How Selling A Home “As Is” Can Be Beneficial And Financially Rewarding
Eric Stewart ● July 6, 2016
Do you want less hassle when it comes time to sell your home? If so, you may want to think about selling your home “as is.” Selling “as is” simply means putting the property on the market in its current condition, with few or no improvements. Our NEW As Is Guide provides invaluable tips and suggestions on how to effectively sell your home “as is” while still getting an optimal price. Read on to learn the benefits of selling your home “as is” and how a correct pricing strategy could get you more money than you even anticipated.
There are four primary reasons or benefits as to why sellers decide to sell “as is”:
Low Upfront Expense
“As is” sellers are not expected to spend money on pricey improvements, like updating the kitchen or bathroom, or replacing the windows. Instead, an “as is” seller may choose to not make any repairs or opt to make minor upgrades, such as freshly painting a room or replacing a light fixture. Deciding on some inexpensive repairs may be a good idea and could sell your home faster, depending on your situation and the home’s condition.
Little Upfront Work
As an “as is” seller, you also don’t have to go to the trouble of clearing out your belongings, going into an organizing frenzy, or taking the time for a deep cleaning. With the proper disclosures concerning the state of the house, your marketing will not be any less effective, and the buyers may let you leave some or all of your unwanted stuff behind.
When deceased parents leave their homes to their children, the best way to divide the value of the property is by selling it and distributing the proceeds among the siblings. In such cases, when no one has the time or money to prepare the house, it is best to sell “as is” in order to acquire and disperse the money quickly.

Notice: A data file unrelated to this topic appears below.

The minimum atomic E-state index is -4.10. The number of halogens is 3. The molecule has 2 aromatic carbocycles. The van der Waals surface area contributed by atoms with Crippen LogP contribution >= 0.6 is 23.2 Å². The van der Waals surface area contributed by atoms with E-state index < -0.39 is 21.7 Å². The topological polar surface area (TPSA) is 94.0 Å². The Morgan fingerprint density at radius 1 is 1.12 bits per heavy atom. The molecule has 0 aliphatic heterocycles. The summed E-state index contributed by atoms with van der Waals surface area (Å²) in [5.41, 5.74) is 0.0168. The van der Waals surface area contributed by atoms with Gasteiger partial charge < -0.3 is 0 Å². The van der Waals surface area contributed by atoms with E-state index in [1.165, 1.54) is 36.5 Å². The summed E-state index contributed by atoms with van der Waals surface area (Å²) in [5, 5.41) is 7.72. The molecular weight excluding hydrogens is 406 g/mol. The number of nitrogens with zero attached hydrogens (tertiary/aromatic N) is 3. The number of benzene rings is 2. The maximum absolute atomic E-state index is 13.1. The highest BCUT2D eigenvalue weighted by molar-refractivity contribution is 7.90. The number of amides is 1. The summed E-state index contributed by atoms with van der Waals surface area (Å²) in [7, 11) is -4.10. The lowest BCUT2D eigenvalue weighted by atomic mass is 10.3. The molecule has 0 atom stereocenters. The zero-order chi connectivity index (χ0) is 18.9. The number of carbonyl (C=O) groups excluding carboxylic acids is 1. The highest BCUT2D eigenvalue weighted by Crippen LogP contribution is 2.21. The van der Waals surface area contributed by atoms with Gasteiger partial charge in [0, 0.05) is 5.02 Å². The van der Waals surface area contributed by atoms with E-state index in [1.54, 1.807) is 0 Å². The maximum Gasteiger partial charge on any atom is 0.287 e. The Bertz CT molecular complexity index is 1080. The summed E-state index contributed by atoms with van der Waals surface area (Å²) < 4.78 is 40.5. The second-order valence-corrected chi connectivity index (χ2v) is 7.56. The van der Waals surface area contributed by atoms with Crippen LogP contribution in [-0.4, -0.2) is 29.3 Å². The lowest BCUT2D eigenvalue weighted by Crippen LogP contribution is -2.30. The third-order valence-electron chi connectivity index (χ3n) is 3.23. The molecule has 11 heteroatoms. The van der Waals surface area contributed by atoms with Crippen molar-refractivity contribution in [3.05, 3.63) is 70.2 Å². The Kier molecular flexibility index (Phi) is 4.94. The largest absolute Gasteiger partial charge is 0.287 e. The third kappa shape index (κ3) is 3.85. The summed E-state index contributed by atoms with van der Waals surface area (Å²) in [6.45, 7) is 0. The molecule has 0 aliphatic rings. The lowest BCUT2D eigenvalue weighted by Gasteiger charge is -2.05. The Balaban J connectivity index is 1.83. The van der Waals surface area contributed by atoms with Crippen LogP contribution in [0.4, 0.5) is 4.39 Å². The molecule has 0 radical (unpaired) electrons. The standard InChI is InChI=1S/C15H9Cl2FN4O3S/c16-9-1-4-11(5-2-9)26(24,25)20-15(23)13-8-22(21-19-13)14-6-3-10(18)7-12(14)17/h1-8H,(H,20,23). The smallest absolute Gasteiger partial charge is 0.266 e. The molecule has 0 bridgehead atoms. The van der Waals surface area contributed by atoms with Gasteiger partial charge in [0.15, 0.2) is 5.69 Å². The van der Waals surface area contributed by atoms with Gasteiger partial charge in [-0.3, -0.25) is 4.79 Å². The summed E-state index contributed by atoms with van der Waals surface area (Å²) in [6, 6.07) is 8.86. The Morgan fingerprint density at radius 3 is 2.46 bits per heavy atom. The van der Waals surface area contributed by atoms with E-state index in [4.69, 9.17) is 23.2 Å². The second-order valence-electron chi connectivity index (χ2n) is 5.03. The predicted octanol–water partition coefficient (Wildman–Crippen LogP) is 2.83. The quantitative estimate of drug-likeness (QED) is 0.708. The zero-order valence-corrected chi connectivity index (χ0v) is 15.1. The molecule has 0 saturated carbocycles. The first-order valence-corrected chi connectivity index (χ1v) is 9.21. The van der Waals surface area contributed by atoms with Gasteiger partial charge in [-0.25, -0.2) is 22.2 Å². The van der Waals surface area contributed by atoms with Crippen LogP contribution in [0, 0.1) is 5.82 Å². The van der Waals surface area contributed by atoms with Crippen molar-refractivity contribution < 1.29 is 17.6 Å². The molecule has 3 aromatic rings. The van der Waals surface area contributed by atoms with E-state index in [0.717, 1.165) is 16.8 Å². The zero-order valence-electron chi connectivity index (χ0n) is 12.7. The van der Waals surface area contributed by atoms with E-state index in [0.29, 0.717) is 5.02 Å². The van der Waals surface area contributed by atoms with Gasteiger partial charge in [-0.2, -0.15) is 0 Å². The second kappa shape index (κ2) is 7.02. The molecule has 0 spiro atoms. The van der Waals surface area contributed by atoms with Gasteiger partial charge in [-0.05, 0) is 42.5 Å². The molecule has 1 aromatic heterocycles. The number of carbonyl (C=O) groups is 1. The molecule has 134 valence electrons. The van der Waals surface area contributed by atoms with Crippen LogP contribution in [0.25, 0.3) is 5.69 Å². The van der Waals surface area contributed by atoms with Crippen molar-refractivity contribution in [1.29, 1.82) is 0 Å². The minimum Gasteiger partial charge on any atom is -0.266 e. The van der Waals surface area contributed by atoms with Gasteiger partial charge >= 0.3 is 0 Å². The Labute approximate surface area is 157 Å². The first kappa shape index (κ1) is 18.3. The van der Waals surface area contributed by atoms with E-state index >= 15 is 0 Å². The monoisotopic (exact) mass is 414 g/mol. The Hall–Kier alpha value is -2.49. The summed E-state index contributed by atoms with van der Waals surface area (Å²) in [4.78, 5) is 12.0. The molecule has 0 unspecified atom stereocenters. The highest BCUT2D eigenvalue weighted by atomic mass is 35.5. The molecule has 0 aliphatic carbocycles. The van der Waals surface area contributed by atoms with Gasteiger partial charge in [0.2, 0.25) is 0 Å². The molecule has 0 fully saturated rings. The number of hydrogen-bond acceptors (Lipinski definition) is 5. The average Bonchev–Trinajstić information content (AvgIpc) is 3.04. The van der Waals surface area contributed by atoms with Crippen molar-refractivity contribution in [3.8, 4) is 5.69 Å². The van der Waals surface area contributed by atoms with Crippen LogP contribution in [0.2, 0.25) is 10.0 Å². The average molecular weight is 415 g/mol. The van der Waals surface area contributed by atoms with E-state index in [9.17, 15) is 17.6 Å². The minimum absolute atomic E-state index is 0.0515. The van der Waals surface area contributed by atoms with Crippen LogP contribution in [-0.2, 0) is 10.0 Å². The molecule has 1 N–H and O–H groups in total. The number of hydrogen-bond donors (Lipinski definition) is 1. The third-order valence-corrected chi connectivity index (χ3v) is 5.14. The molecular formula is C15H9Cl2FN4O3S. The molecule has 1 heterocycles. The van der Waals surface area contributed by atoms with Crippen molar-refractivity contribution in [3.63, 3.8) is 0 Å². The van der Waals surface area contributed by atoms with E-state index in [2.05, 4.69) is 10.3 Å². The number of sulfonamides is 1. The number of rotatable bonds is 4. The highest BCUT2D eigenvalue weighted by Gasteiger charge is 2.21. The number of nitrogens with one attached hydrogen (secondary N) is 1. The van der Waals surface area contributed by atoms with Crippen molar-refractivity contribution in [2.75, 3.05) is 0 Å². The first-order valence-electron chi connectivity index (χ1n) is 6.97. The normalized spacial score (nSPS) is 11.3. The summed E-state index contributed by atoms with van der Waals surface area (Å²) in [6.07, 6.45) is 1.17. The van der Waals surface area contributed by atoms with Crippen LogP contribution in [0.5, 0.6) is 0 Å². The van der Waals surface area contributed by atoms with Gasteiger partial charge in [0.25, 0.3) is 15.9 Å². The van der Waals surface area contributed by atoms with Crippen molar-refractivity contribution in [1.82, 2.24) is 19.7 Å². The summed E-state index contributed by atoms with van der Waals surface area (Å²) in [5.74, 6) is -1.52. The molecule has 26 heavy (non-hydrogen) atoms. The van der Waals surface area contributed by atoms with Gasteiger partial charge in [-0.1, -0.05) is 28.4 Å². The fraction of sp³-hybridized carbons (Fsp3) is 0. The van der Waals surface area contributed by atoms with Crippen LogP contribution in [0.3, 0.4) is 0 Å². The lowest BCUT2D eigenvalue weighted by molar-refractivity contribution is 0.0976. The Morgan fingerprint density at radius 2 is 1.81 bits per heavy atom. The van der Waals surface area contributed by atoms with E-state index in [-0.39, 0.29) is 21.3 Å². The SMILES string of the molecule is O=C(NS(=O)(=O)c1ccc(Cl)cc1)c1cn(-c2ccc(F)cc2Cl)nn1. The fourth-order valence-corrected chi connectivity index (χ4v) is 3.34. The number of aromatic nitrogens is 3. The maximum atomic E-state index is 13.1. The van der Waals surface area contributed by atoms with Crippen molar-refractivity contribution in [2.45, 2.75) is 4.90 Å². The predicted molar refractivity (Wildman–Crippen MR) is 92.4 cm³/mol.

Selling A “Tear Down”
When the land on which your house sits is more valuable than the structure itself, it is typically best to sell the property “as is.” It makes no sense to improve a house that will be torn down for a new structure.
While selling “as is” may be in your best interest, there are a few important things to keep in mind.
Material Defects Have To Be Disclosed
All sellers, even if they plan to sell their home “as is,” are required to disclose known defects about the property and to provide information on any issues that a buyer may ask about, such as termite damage, a wet basement, non-working appliances, plumbing leaks, etc. (for more information on material latent defects, read my previous blog on this topic). Any defects discovered after the sale are the responsibility of the buyer unless the seller had previous knowledge. The exceptions to disclosure law are usually the sale of the decedent’s estate, a foreclosure or a sheriff’s sale.
Buyers Can Negotiate For Repairs
Moreover, an “as is” sale doesn’t mean buyers won’t try to negotiate repairs. Home repairs are subject to negotiation regardless of how the property is advertised. A seller can opt to not make any repairs, but then the buyer has the right to void the contract, assuming there is a home inspection contingency in the purchase agreement and it is done within the timeline reflected in the contract.